and was subsequently performed by the Dither electric guitar quartet at Bang on a Can’s LOUD Weekend and The Stone NYC in 2019.
Dither performing Brendon Randall-Myers’s “Dynamics of Vanishing Bodies” at New Music New College on April 21, 2018 in the Mildred Sainer Pavilion of New College of Florida.
The album was recorded at Brooklyn’s Greenpoint Recording Collective and mixed by two-time Grammy nominee Mike Mike Tierney. On the New Focus Recordings website you will find this presentation text “At the root of Randall-Myers’ piece lies a palpable sense of ‘absence as a felt presence’; of the pain felt facing a void when a loved one has gone. The loss of his grandfather ignited this haunting sense of absence, as did lengthy periods apart from his wife (then based in Beijing while on a winding path to a Green Card). Randall-Myers describes the space around him as having been both empty and ‘full of memories’. “I was in our apartment surrounded by our stuff and communicating digitally with her, but with no idea when I’d be able to be with her in that space again.” This separation directly informed the emotional intensity of dynamics of vanishing bodies, formulating as it does delayed reflections of itself; organised within its five-movement structure as “event” followed by “ghost of event”. Does it remind you of anything? Please listen:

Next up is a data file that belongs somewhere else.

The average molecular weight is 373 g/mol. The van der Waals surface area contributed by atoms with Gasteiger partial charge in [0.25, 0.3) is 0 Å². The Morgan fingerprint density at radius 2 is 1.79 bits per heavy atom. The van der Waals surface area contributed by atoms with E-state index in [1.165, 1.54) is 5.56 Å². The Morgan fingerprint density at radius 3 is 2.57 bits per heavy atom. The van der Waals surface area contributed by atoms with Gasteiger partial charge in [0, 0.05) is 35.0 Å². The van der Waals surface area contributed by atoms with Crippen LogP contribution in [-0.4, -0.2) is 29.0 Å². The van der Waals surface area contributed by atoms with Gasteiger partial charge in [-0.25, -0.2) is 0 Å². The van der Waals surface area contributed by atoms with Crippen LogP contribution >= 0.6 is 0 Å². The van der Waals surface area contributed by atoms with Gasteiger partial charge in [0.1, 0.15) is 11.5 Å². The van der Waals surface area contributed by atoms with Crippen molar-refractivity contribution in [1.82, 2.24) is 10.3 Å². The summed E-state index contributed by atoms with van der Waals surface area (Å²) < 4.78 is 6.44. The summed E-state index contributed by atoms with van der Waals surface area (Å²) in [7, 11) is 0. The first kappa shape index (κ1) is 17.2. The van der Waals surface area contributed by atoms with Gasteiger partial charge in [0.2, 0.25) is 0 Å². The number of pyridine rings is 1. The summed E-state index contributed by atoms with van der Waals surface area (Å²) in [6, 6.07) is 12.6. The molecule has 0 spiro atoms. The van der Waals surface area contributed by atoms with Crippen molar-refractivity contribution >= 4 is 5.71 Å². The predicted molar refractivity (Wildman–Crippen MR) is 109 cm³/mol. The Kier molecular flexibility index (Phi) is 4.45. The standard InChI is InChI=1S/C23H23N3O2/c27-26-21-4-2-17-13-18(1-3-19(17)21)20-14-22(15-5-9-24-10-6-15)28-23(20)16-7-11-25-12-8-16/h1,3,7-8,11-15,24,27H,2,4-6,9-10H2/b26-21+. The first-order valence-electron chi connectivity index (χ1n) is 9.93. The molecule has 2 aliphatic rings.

If Burial is a sampling magician, managing to generate strong and livid sensations using only sampled voices, broken break-beats and sound effects from musique concrete, then Brendon Randall-Myers is a genius in using the possibilities offered by the virtuosity of the Dither quartet. The guitars become sampling and micro-beats. The hum of the amplifiers, the feedbacks that pay homage to Glenn Branca’s volumes and the manipulations of the pedalboards replace the dub spaces, the diaphanous voices and the electrostatic crackle of Burial’s albums and if the strength of Derrida’s concept lies in the idea of being obsessed from events that never really happened, from futures that never happened and that float in the subconscious of our societies like unsatisfied ghosts, then “Dynamics of Vanishing Bodies” is the “conceptual guitar” version of the connections created by Mark Fisher and Simon Reynolds. This sense of temporal disjunction can be appreciated even more through videos:
I could listen to Auras millions of times, getting lost in the broken rhythm, in the electric short circuit, in the metallic dripping generated by the haunted guitars and tuned in twenty different ways. Thank you so much! What an incredible record.
Mark Fischer, Ghosts of My Life: Writings on Depression, Hauntology and Lost Futures, Zero Books; Illustrated edizione (30 maggio 2014)
Simon Reynolds, Retromania: Pop Culture’s Addiction to its Own Past, Faber and Faber; Main edizione (5 gennaio 2012)